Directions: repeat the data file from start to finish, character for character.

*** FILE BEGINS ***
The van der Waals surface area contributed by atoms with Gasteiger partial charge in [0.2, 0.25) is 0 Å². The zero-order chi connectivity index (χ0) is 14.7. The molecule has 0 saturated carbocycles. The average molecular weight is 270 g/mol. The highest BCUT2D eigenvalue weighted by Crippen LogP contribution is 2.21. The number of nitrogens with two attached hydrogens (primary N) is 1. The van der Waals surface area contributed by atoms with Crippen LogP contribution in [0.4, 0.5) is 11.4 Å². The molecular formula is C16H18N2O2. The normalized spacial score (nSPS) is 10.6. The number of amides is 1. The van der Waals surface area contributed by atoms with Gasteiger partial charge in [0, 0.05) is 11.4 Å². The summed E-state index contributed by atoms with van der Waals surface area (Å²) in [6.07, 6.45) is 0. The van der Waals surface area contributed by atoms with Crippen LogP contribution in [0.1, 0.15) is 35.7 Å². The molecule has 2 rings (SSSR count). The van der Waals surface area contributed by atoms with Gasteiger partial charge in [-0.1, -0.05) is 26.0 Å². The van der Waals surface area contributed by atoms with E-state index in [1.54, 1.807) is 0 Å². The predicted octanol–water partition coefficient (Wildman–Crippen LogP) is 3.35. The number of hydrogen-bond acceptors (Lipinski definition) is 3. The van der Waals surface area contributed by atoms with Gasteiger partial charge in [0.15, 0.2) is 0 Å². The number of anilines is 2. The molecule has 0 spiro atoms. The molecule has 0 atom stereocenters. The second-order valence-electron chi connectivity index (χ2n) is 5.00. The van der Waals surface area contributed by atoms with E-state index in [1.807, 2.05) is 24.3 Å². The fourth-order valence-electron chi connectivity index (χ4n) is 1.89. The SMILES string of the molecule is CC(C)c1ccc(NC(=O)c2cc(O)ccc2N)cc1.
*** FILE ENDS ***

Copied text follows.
The van der Waals surface area contributed by atoms with Gasteiger partial charge in [0.2, 0.25) is 0 Å². The zero-order chi connectivity index (χ0) is 14.7. The molecule has 0 saturated carbocycles. The average molecular weight is 270 g/mol. The highest BCUT2D eigenvalue weighted by Crippen LogP contribution is 2.21. The number of nitrogens with two attached hydrogens (primary N) is 1. The van der Waals surface area contributed by atoms with Crippen LogP contribution in [0.4, 0.5) is 11.4 Å². The molecular formula is C16H18N2O2. The normalized spacial score (nSPS) is 10.6. The number of amides is 1. The van der Waals surface area contributed by atoms with Gasteiger partial charge in [0, 0.05) is 11.4 Å². The summed E-state index contributed by atoms with van der Waals surface area (Å²) in [6.07, 6.45) is 0. The van der Waals surface area contributed by atoms with Crippen LogP contribution in [0.1, 0.15) is 35.7 Å². The molecule has 2 rings (SSSR count). The van der Waals surface area contributed by atoms with Gasteiger partial charge in [-0.1, -0.05) is 26.0 Å². The van der Waals surface area contributed by atoms with E-state index in [1.54, 1.807) is 0 Å². The predicted octanol–water partition coefficient (Wildman–Crippen LogP) is 3.35. The number of hydrogen-bond acceptors (Lipinski definition) is 3. The van der Waals surface area contributed by atoms with Gasteiger partial charge in [0.15, 0.2) is 0 Å². The number of anilines is 2. The molecule has 0 spiro atoms. The molecule has 0 atom stereocenters. The second-order valence-electron chi connectivity index (χ2n) is 5.00. The van der Waals surface area contributed by atoms with E-state index in [1.807, 2.05) is 24.3 Å². The fourth-order valence-electron chi connectivity index (χ4n) is 1.89. The SMILES string of the molecule is CC(C)c1ccc(NC(=O)c2cc(O)ccc2N)cc1.